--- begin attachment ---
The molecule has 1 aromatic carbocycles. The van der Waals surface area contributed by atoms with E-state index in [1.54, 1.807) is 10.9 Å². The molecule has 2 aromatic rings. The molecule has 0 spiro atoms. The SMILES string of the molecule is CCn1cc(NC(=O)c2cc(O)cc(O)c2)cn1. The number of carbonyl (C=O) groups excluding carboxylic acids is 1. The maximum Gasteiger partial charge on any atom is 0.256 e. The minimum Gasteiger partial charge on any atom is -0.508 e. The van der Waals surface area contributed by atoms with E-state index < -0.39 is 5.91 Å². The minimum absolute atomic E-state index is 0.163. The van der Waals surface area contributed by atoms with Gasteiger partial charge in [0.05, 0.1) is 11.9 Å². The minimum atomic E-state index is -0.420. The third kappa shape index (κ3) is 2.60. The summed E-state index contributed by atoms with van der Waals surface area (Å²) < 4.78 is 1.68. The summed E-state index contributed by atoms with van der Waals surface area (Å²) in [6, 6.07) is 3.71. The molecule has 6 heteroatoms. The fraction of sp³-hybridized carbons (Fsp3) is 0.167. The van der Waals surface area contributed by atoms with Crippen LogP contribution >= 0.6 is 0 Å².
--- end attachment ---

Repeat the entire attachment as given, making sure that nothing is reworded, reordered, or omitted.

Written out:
The molecule has 1 aromatic carbocycles. The van der Waals surface area contributed by atoms with E-state index in [1.54, 1.807) is 10.9 Å². The molecule has 2 aromatic rings. The molecule has 0 spiro atoms. The SMILES string of the molecule is CCn1cc(NC(=O)c2cc(O)cc(O)c2)cn1. The number of carbonyl (C=O) groups excluding carboxylic acids is 1. The maximum Gasteiger partial charge on any atom is 0.256 e. The minimum Gasteiger partial charge on any atom is -0.508 e. The van der Waals surface area contributed by atoms with E-state index < -0.39 is 5.91 Å². The minimum absolute atomic E-state index is 0.163. The van der Waals surface area contributed by atoms with Gasteiger partial charge in [0.05, 0.1) is 11.9 Å². The minimum atomic E-state index is -0.420. The third kappa shape index (κ3) is 2.60. The summed E-state index contributed by atoms with van der Waals surface area (Å²) < 4.78 is 1.68. The summed E-state index contributed by atoms with van der Waals surface area (Å²) in [6, 6.07) is 3.71. The molecule has 6 heteroatoms. The fraction of sp³-hybridized carbons (Fsp3) is 0.167. The van der Waals surface area contributed by atoms with Crippen LogP contribution >= 0.6 is 0 Å².